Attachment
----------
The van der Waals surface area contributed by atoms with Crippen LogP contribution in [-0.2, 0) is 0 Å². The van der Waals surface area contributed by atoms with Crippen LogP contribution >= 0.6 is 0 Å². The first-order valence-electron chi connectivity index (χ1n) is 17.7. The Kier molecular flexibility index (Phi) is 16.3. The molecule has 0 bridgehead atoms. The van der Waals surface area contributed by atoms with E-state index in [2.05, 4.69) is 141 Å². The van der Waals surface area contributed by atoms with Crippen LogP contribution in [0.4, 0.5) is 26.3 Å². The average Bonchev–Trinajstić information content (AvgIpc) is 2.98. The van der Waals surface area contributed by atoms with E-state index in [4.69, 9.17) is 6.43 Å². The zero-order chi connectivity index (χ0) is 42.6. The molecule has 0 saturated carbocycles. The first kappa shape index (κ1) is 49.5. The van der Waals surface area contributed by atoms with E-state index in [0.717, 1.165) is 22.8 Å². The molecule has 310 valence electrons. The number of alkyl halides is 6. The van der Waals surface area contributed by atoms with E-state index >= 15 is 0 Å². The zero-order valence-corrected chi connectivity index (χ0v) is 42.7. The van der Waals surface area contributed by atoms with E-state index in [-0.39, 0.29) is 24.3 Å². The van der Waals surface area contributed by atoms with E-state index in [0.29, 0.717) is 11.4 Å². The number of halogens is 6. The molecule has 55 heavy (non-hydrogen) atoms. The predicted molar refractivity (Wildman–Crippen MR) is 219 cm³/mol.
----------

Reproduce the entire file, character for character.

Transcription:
The van der Waals surface area contributed by atoms with Crippen LogP contribution in [-0.2, 0) is 0 Å². The van der Waals surface area contributed by atoms with Crippen LogP contribution >= 0.6 is 0 Å². The first-order valence-electron chi connectivity index (χ1n) is 17.7. The Kier molecular flexibility index (Phi) is 16.3. The molecule has 0 bridgehead atoms. The van der Waals surface area contributed by atoms with E-state index in [2.05, 4.69) is 141 Å². The van der Waals surface area contributed by atoms with Crippen LogP contribution in [0.4, 0.5) is 26.3 Å². The average Bonchev–Trinajstić information content (AvgIpc) is 2.98. The van der Waals surface area contributed by atoms with E-state index in [4.69, 9.17) is 6.43 Å². The zero-order chi connectivity index (χ0) is 42.6. The molecule has 0 saturated carbocycles. The first kappa shape index (κ1) is 49.5. The van der Waals surface area contributed by atoms with E-state index in [0.717, 1.165) is 22.8 Å². The molecule has 310 valence electrons. The number of alkyl halides is 6. The van der Waals surface area contributed by atoms with E-state index >= 15 is 0 Å². The zero-order valence-corrected chi connectivity index (χ0v) is 42.7. The van der Waals surface area contributed by atoms with E-state index in [-0.39, 0.29) is 24.3 Å². The van der Waals surface area contributed by atoms with E-state index in [0.29, 0.717) is 11.4 Å². The number of halogens is 6. The molecule has 55 heavy (non-hydrogen) atoms. The predicted molar refractivity (Wildman–Crippen MR) is 219 cm³/mol.